What Is an Arrhythmia?

An arrhythmia is an abnormal rhythm of the heart. It may feel like a temporary pause and be so brief that it doesn’t change your overall heart rate. Or it can cause the heart rate to be too slow or too fast. Some arrhythmias don’t cause any symptoms. Others can cause symptoms such as lightheadedness or dizziness. There are two basic kinds of arrhythmias. Bradycardia is when the heart rate is too slow — less than 60 beats per minute. Tachycardia is when the heart rate is too fast — more than 100 beats per minute.

What are the signs of arrhythmia?
• When it’s very brief, an arrhythmia can have almost no symptoms. It can feel like a skipped heartbeat that you barely notice. • It also may feel like a fluttering in the chest or neck. • When arrhythmias are severe or last long enough to affect how well the heart works, the heart may not be able to pump enough blood to the body. This can cause you to feel tired or lightheaded or may make you pass out. It can also cause death. • Tachycardia can reduce the heart’s ability to pump, causing shortness of breath, chest pain, lightheadedness or loss of consciousness. If severe, it can also cause heart attack or death.

How are arrhythmias treated?
Before treatment, it’s important for the doctor to know where an arrhythmia starts in the heart and whether it’s abnormal. An electrocardiogram (graphic record of electrical impulses made by the heart) is often used to diagnose arrhythmias. Using a Holter monitor, exercise stress tests, tilt table test and electrophysiologic studies (“mapping” the electrical system of your heart) are other ways to find where arrhythmias start. Treatment may include: • Lifestyle changes • Medicine to prevent and control arrhythmias and to treat related conditions such as high blood pressure, coronary artery disease and heart failure • Anticoagulants to reduce the risk of blood clots and stroke • A pacemaker that uses batteries to help your heart beat more regularly • Cardiac defibrillation and implanted cardioverter defibrillators (ICDs) • Cardiac ablation • Surgery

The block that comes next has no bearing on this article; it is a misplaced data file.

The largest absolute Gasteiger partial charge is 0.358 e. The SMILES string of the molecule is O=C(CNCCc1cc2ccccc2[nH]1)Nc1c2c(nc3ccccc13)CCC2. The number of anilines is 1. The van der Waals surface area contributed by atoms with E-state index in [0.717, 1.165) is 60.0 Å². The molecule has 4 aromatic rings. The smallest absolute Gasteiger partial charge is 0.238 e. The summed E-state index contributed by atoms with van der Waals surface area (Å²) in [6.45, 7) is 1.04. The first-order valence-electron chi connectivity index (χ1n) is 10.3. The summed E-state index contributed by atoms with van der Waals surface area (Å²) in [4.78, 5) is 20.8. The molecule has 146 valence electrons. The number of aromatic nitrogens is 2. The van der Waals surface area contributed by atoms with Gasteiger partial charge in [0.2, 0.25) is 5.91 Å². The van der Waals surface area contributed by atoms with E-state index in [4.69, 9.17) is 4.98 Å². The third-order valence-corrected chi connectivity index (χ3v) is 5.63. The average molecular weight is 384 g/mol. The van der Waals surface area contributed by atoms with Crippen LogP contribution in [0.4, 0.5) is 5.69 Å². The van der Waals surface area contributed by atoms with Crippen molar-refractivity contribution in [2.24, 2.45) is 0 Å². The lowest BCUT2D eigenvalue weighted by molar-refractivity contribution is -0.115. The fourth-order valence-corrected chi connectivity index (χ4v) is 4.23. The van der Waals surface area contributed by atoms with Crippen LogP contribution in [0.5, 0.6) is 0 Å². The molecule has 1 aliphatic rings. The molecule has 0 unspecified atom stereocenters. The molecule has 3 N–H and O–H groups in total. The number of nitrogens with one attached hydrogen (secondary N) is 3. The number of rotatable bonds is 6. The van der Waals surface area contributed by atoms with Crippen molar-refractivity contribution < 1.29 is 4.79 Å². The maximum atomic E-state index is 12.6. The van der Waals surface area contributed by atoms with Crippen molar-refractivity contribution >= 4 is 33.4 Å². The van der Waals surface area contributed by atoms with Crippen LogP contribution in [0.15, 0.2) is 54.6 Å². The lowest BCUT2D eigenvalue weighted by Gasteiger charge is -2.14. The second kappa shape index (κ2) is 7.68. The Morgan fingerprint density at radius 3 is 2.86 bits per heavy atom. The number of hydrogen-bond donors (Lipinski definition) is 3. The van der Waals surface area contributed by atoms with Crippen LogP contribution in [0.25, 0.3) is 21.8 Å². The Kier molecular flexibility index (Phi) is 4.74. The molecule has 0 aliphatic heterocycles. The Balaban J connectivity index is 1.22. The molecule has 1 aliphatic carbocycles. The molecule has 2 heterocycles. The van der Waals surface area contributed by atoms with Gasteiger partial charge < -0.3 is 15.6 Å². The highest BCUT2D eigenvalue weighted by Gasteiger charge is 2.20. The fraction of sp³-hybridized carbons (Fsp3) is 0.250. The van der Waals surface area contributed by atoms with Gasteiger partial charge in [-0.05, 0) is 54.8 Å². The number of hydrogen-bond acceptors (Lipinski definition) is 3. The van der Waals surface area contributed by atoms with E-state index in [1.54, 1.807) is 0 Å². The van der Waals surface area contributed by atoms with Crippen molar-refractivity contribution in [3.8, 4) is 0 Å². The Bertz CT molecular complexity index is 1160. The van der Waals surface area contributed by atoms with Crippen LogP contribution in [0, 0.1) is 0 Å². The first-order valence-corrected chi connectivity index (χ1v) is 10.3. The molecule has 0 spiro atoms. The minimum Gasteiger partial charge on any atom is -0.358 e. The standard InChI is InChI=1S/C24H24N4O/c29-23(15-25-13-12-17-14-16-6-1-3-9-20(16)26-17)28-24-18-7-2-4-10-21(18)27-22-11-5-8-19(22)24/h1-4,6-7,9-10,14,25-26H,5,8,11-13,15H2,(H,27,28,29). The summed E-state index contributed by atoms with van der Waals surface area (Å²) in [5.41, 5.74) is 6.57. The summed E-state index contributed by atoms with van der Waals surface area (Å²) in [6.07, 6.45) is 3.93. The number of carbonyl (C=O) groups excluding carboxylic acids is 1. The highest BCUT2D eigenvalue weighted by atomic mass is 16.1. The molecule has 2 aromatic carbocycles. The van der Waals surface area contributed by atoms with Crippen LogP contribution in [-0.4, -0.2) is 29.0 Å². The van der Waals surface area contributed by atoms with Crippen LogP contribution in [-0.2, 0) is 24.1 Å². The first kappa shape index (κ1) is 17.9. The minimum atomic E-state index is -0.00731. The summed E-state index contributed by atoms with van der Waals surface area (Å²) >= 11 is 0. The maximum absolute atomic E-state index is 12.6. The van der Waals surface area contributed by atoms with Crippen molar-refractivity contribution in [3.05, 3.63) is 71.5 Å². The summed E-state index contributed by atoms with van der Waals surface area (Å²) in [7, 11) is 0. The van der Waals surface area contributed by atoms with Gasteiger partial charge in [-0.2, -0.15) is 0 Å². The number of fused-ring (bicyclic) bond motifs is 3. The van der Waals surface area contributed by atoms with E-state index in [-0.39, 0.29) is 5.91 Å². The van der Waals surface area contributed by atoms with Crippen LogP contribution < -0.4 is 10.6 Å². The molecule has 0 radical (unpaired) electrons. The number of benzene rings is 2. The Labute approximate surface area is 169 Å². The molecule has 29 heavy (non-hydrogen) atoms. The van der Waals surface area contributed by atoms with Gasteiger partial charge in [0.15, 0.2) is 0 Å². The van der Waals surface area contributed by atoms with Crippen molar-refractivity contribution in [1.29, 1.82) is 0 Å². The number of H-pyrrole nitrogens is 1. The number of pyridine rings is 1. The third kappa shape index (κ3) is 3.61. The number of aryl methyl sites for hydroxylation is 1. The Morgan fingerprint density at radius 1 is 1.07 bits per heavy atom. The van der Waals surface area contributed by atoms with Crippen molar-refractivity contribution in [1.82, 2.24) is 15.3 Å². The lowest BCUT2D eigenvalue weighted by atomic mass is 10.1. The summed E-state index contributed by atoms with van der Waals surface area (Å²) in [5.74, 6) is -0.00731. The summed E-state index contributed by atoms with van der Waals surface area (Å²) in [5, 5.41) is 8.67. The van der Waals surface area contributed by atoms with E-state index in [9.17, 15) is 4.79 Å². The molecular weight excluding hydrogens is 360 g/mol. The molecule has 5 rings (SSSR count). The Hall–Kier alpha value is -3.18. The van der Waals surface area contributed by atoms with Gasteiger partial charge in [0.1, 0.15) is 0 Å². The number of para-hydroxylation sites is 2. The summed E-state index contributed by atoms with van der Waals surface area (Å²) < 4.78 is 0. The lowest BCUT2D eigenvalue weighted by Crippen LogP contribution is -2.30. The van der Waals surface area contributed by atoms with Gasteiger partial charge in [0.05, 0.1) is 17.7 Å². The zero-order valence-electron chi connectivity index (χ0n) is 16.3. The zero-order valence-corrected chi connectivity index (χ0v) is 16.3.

What Is a Arrhythmia? (continued)

What is defibrillation?
• It’s a way of returning an abnormal heartbeat to normal with a very brief electric shock. • An implantable cardioverter defibrillator (ICD) may be placed under the skin of the upper chest to give shocks and/or work as a pacemaker. It knows when the heartbeat isn’t normal and works 24 hours a day.

What is ablation?
• It’s a way to fix an arrhythmia and get your heart to beat normally. • It’s done by putting a thin tube (a catheter) in your vein and guiding it to the heart muscle. The tip of the catheter delivers a burst of energy that destroys very small areas of heart tissue that cause abnormal electrical signals.

How can I learn more?
1. Talk to your doctor, nurse or other health-care professionals. If you have heart disease or have had a stroke, members of your family also may be at higher risk. It’s very important for them to make changes now to lower their risk. 2. Call 1-800-AHA-USA1 (1-800-242-8721) or visit americanheart.org to learn more about heart disease. 3. For information on stroke, call 1-888-4-STROKE (1-888-478-7653) or visit StrokeAssociation.org. We have many other fact sheets and educational booklets to help you make healthier choices to reduce your risk, manage disease or care for a loved one. Knowledge is power, so Learn and Live!

What are the warning signs of heart attack and stroke?
Warning Signs of Heart Attack Some heart attacks are sudden and intense, but most of them start slowly with mild pain or discomfort with one or more of these symptoms: • Chest discomfort • Discomfort in other areas of the upper body • Shortness of breath with or without chest discomfort • Other signs including breaking out in a cold sweat, nausea or lightheadedness Warning Signs of Stroke • Sudden weakness or numbness of the face, arm or leg, especially on one side of the body • Sudden confusion, trouble speaking or understanding • Sudden trouble seeing in one or both eyes • Sudden trouble walking, dizziness, loss of balance or coordination • Sudden, severe headache with no known cause Learn to recognize a stroke. Time lost is brain lost.

Call 9-1-1 … Get to a hospital immediately if you experience signs of a heart attack or stroke!

Do you have questions or comments for your doctor?
Take a few minutes to write your own questions for the next time you see your healthcare provider. For example:

Can my arrhythmia be cured? Will I have to keep taking medicine?
Your contribution to the American Heart Association supports research that helps make publications like this possible. The statistics in this sheet were up to date at publication. For the latest statistics, see the Heart Disease and Stroke Statistics Update at americanheart.org/statistics. ©2007, American Heart Association 10/07LS1466

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